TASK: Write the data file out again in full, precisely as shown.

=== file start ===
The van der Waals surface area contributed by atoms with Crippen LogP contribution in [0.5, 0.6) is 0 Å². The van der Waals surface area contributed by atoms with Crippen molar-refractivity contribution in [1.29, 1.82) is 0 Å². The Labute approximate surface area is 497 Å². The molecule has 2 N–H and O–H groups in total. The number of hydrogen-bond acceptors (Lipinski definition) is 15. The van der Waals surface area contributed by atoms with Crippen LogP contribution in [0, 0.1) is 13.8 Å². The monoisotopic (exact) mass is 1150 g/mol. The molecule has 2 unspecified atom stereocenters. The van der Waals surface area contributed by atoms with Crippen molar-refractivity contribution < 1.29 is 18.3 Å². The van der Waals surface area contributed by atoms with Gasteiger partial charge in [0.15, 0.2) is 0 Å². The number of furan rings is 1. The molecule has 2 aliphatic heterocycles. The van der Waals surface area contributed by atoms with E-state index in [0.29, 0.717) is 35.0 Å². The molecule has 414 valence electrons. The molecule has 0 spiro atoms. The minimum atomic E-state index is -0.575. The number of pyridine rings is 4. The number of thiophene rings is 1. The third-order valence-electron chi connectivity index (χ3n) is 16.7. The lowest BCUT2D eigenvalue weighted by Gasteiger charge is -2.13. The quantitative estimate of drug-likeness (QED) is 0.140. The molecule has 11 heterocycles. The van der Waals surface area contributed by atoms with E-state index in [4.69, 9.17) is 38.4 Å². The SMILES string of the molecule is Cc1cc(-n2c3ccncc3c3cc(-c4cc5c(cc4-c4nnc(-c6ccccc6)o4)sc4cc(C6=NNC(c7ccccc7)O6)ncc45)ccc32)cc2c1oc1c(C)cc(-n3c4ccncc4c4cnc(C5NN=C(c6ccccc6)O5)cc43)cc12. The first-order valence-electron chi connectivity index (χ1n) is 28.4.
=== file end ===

The van der Waals surface area contributed by atoms with Crippen LogP contribution in [0.5, 0.6) is 0 Å². The van der Waals surface area contributed by atoms with Crippen molar-refractivity contribution in [1.29, 1.82) is 0 Å². The Labute approximate surface area is 497 Å². The molecule has 2 N–H and O–H groups in total. The number of hydrogen-bond acceptors (Lipinski definition) is 15. The van der Waals surface area contributed by atoms with Crippen LogP contribution in [0, 0.1) is 13.8 Å². The monoisotopic (exact) mass is 1150 g/mol. The molecule has 2 unspecified atom stereocenters. The van der Waals surface area contributed by atoms with Crippen molar-refractivity contribution < 1.29 is 18.3 Å². The van der Waals surface area contributed by atoms with Gasteiger partial charge in [0.15, 0.2) is 0 Å². The number of furan rings is 1. The molecule has 2 aliphatic heterocycles. The van der Waals surface area contributed by atoms with E-state index in [0.29, 0.717) is 35.0 Å². The molecule has 414 valence electrons. The molecule has 0 spiro atoms. The minimum atomic E-state index is -0.575. The number of pyridine rings is 4. The number of thiophene rings is 1. The third-order valence-electron chi connectivity index (χ3n) is 16.7. The lowest BCUT2D eigenvalue weighted by Gasteiger charge is -2.13. The quantitative estimate of drug-likeness (QED) is 0.140. The molecule has 11 heterocycles. The van der Waals surface area contributed by atoms with E-state index in [4.69, 9.17) is 38.4 Å². The SMILES string of the molecule is Cc1cc(-n2c3ccncc3c3cc(-c4cc5c(cc4-c4nnc(-c6ccccc6)o4)sc4cc(C6=NNC(c7ccccc7)O6)ncc45)ccc32)cc2c1oc1c(C)cc(-n3c4ccncc4c4cnc(C5NN=C(c6ccccc6)O5)cc43)cc12. The first-order valence-electron chi connectivity index (χ1n) is 28.4.